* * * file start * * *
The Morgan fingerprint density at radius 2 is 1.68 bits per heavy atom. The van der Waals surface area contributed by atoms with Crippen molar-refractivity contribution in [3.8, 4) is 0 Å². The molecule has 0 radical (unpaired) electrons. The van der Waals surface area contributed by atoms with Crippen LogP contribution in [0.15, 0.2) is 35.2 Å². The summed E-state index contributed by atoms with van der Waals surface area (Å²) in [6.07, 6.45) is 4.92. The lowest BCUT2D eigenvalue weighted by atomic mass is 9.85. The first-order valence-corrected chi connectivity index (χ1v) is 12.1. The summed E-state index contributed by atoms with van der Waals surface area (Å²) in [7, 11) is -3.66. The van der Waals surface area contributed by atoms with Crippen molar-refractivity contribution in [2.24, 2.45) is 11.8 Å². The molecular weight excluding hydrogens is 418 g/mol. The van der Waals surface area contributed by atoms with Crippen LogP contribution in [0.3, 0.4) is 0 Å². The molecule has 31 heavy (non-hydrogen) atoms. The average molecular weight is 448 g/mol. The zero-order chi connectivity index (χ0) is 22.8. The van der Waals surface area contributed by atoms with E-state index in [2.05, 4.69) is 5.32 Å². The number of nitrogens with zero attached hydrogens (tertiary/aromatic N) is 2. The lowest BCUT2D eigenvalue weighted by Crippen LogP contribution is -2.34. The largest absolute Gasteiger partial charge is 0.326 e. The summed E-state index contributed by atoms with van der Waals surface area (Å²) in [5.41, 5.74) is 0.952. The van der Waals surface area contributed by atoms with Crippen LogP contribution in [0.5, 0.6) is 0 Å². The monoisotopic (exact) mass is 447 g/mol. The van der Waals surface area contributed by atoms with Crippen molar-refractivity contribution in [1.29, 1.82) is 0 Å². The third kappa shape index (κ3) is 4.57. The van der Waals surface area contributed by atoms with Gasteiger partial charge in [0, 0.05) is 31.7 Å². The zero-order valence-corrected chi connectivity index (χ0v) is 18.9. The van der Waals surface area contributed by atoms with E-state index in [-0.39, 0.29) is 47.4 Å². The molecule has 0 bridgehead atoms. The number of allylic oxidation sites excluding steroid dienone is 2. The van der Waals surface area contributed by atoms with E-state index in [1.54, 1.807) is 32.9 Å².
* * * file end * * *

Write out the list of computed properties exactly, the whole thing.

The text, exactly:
The Morgan fingerprint density at radius 2 is 1.68 bits per heavy atom. The van der Waals surface area contributed by atoms with Crippen molar-refractivity contribution in [3.8, 4) is 0 Å². The molecule has 0 radical (unpaired) electrons. The van der Waals surface area contributed by atoms with Crippen LogP contribution in [0.15, 0.2) is 35.2 Å². The summed E-state index contributed by atoms with van der Waals surface area (Å²) in [6.07, 6.45) is 4.92. The lowest BCUT2D eigenvalue weighted by atomic mass is 9.85. The first-order valence-corrected chi connectivity index (χ1v) is 12.1. The summed E-state index contributed by atoms with van der Waals surface area (Å²) in [7, 11) is -3.66. The van der Waals surface area contributed by atoms with Crippen molar-refractivity contribution in [2.24, 2.45) is 11.8 Å². The molecular weight excluding hydrogens is 418 g/mol. The van der Waals surface area contributed by atoms with Crippen LogP contribution in [0.3, 0.4) is 0 Å². The molecule has 31 heavy (non-hydrogen) atoms. The average molecular weight is 448 g/mol. The zero-order chi connectivity index (χ0) is 22.8. The van der Waals surface area contributed by atoms with E-state index in [2.05, 4.69) is 5.32 Å². The number of nitrogens with zero attached hydrogens (tertiary/aromatic N) is 2. The lowest BCUT2D eigenvalue weighted by Crippen LogP contribution is -2.34. The largest absolute Gasteiger partial charge is 0.326 e. The summed E-state index contributed by atoms with van der Waals surface area (Å²) in [5.41, 5.74) is 0.952. The van der Waals surface area contributed by atoms with Crippen LogP contribution in [0.5, 0.6) is 0 Å². The monoisotopic (exact) mass is 447 g/mol. The van der Waals surface area contributed by atoms with Crippen molar-refractivity contribution in [1.29, 1.82) is 0 Å². The third kappa shape index (κ3) is 4.57. The van der Waals surface area contributed by atoms with Gasteiger partial charge in [0, 0.05) is 31.7 Å². The zero-order valence-corrected chi connectivity index (χ0v) is 18.9. The van der Waals surface area contributed by atoms with E-state index in [-0.39, 0.29) is 47.4 Å². The molecule has 0 bridgehead atoms. The number of allylic oxidation sites excluding steroid dienone is 2. The van der Waals surface area contributed by atoms with E-state index in [1.54, 1.807) is 32.9 Å².